A variety of manmade sources in the Gulf of Mexico produce a significant amount of underwater noise. Shipping and energy exploration and development activities create low frequency noise, which overlaps with the hearing range of Bryde’s whales. It is likely that the Gulf of Mexico Bryde’s whales rely on their hearing to perform critical life functions such as communication, navigation, mate finding, food location, and predator avoidance. As marine noise increase, the resulting interruption to these life functions can result in adverse physical and behavioral effects to Gulf of Mexico Bryde’s whales.
Energy Exploration and Development
The Gulf of Mexico is highly industrialized due to expansive energy exploration and production that requires drilling rigs, platforms, cables, pipelines, and ship support. Vessel traffic and noise associated with these activities can modify or destroy Gulf of Mexico Bryde’s whale habitat. Habitat in the north-central and western Gulf of Mexico, which includes the Gulf of Mexico Bryde’s whales’ historical range, has already been significantly modified by the presence of thousands of oil and gas platforms.
Oil Spills and Responses
Oil spills are a common occurrence in the Gulf of Mexico. Exposure to oil spills may cause severe illness or death of marine mammals. Oil can get stuck in the baleen that the Gulf of Mexico Bryde’s whales use to eat. This makes it difficult for them to feed and can cause them to swallow oil. Exposure to oil spills can also lead to lung and respiratory issues, increased vulnerability to other diseases and infections, and irritation of the skin or sensitive tissue in the whale’s eyes and mouths. Additionally, oil spills can even have reproductive impacts.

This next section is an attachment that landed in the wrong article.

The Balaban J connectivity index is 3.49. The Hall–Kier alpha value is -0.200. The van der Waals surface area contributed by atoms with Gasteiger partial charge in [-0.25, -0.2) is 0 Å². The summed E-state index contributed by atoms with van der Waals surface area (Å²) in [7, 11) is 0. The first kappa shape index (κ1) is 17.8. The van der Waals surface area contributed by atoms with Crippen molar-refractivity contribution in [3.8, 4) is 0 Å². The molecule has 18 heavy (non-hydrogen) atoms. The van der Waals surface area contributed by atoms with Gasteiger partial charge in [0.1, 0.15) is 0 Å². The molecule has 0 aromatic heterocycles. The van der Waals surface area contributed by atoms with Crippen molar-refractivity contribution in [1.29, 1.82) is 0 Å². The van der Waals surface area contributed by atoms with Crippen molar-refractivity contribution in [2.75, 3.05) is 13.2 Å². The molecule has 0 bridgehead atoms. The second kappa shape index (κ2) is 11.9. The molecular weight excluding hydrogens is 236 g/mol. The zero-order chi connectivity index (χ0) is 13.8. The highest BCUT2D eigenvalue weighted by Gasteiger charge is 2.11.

Chemicals used to respond to oil spills, called dispersants, may also be toxic to Bryde’s whales. Whales continue to face threats from continued exposure to oil and dispersants in the environment long after the oil spill is considered over. Additionally, their prey is often killed or contaminated by the spill.
The Deepwater Horizon oil spill showed how an oil spill can affect Gulf of Mexico Bryde's whales. While the DWH platform was located outside Gulf of Mexico Bryde’s whale habitat, scientists estimate nearly half of the oil spill footprint overlapped with the whales’ habitat. As a result, their population decreased by an estimated 22 percent.
All Bryde’s whales are protected under the Marine Mammal Protection Act. However, in order to further protect the Gulf of Mexico subspecies and aid in its recovery, in 2016 NOAA Fisheries proposed a rule to list it as endangered under the Endangered Species Act.
If the Gulf of Mexico Bryde’s whale is ultimately listed as endangered, the ESA provides many tools to assist in their protection and recovery.
Reducing Vessel Strikes
Collisions between whales and large vessels can injure or kill the whales and damage the vessels, but they often go unnoticed and unreported. The most effective way to reduce collision risk is to keep whales and vessels apart.
Addressing Ocean Noise